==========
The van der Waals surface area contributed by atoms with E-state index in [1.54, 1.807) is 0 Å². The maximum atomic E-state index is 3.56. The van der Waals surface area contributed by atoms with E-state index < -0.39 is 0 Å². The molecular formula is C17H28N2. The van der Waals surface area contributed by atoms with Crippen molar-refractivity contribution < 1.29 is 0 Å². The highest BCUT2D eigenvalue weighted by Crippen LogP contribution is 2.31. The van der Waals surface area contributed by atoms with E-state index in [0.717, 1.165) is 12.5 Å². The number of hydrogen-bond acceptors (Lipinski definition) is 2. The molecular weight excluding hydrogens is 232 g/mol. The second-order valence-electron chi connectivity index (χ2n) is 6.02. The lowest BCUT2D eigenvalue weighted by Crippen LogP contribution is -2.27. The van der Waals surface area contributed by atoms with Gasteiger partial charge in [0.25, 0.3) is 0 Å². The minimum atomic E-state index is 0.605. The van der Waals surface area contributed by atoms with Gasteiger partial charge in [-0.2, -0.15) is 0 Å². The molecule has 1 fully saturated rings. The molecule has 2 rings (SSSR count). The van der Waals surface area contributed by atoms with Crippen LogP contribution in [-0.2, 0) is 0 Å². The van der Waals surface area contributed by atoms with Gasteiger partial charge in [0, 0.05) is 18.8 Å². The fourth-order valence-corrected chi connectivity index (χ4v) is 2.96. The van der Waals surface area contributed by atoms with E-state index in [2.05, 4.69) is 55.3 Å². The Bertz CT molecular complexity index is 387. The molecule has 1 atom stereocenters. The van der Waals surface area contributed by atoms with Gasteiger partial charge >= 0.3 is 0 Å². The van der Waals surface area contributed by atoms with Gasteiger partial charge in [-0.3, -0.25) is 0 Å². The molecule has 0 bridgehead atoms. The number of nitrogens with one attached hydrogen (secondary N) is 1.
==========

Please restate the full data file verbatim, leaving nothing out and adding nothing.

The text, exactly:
The van der Waals surface area contributed by atoms with E-state index in [1.54, 1.807) is 0 Å². The maximum atomic E-state index is 3.56. The van der Waals surface area contributed by atoms with E-state index < -0.39 is 0 Å². The molecular formula is C17H28N2. The van der Waals surface area contributed by atoms with Crippen molar-refractivity contribution < 1.29 is 0 Å². The highest BCUT2D eigenvalue weighted by Crippen LogP contribution is 2.31. The van der Waals surface area contributed by atoms with E-state index in [0.717, 1.165) is 12.5 Å². The number of hydrogen-bond acceptors (Lipinski definition) is 2. The molecular weight excluding hydrogens is 232 g/mol. The second-order valence-electron chi connectivity index (χ2n) is 6.02. The lowest BCUT2D eigenvalue weighted by Crippen LogP contribution is -2.27. The van der Waals surface area contributed by atoms with Gasteiger partial charge in [0.25, 0.3) is 0 Å². The minimum atomic E-state index is 0.605. The van der Waals surface area contributed by atoms with Gasteiger partial charge in [-0.2, -0.15) is 0 Å². The molecule has 1 fully saturated rings. The molecule has 2 rings (SSSR count). The van der Waals surface area contributed by atoms with Crippen LogP contribution in [-0.2, 0) is 0 Å². The van der Waals surface area contributed by atoms with Gasteiger partial charge in [0, 0.05) is 18.8 Å². The fourth-order valence-corrected chi connectivity index (χ4v) is 2.96. The van der Waals surface area contributed by atoms with E-state index in [2.05, 4.69) is 55.3 Å². The Bertz CT molecular complexity index is 387. The molecule has 1 atom stereocenters. The van der Waals surface area contributed by atoms with Gasteiger partial charge >= 0.3 is 0 Å². The van der Waals surface area contributed by atoms with Gasteiger partial charge in [-0.3, -0.25) is 0 Å². The molecule has 0 bridgehead atoms. The number of nitrogens with one attached hydrogen (secondary N) is 1.